The 2023 EDANA Sustainability Forum, hosted at the Solvay Library, Brussels, was a dynamic congregation of industry leaders, policy influencers, and experts who shared a common goal—unravelling sustainable futures for the nonwoven industry. The event, held from November 28th to 30th, provided an informative platform for insightful panel discussions and offered a glimpse into a future where sustainability and legislation are more intertwined. It was clear from the discussions that future legislation will likely shift away from favouring biodegradable single-use products and focus on circular economies with the need for industry transformation.
Sustainability and Legislation: A Unified Path Forward
The integration of sustainability and legislation emerged as a recurring theme throughout the conference. Several presentations and panel discussions delved into the critical insights between policy and sustainable industry practices. In particular, Aurel Ciobanu-Dordea, DG Environment, European Commission captivated audiences with his detailed exploration of the global plastic pollution challenge. His insights effectively highlighted the importance of aligning legislative efforts with global environmental priorities, ultimately shaping sustainable plastic economies. It was clear from his presentation that the focus for future legislation will focus on building circular economies rather than biodegradability.
Sustainable Transformations in Nonwoven Products: Embracing Change
A highlight of the forum was from NIRI CCO, Dr Ross Ward, who presented a compelling narrative on sustainable transformations in nonwoven products, including past, present, and prospects within the industry. He focused on how technology helps us deal with problems and exploit new opportunities. His talk demonstrated the progress made by the industry and confirmed its dedication to creating new, sustainable ways of working.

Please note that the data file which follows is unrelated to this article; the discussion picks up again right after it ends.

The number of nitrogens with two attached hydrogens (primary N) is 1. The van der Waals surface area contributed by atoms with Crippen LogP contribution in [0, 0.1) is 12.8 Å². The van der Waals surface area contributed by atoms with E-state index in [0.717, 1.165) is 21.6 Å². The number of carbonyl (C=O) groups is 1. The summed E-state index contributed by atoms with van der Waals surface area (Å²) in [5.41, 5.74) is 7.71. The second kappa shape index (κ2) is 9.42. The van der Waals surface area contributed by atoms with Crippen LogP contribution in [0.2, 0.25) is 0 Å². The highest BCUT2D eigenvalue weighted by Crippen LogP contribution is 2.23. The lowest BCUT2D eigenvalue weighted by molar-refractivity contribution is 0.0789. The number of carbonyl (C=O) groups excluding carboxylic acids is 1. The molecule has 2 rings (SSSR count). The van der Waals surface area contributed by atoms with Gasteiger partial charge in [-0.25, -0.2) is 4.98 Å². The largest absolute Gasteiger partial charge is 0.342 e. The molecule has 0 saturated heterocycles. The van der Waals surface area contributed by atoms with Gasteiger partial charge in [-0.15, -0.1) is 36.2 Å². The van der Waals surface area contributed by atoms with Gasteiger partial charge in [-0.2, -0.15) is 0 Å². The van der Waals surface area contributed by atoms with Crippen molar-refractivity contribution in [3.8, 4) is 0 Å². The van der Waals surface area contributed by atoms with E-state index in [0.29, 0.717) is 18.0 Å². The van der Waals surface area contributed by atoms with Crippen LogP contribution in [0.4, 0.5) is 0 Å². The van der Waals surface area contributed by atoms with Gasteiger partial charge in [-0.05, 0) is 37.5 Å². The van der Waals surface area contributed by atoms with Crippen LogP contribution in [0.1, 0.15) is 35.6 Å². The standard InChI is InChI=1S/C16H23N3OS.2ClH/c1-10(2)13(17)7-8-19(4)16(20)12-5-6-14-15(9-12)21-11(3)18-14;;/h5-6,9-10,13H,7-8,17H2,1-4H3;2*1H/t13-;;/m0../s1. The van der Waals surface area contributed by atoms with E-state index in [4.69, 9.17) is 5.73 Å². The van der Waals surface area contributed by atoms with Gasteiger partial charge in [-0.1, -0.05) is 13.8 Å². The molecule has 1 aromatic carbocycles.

Dr Ward highlighted the complexity and ambiguity surrounding the topic of sustainability and the challenges it presents to industry, society and the environment. In the last 20 years, NIRI has adopted various strategies to enhance the sustainability of nonwoven products for industry, reflecting customer needs and legislative requirements. This has included:
- Reducing the weight of products and replacing multi-layers with single layers
- Extracting or reducing non-renewable materials and energy resources
- Minimising waste or repurposing it into new revenue streams
- Replacing petroleum-based materials with natural or biopolymer alternatives
- Developing and evaluating recycling infrastructures and Circular Economies
- Designing for end-of-life disposal.
Although the introduction of legislation, such as the single-use directive (SUPD), is a positive step towards a more sustainable future, there needs to be a greater understanding and definition of the issue at hand. The industry sometimes perceives these knowledge gaps as misleading, disruptive to growth, and expensive if manufacturing infrastructural transformations are required.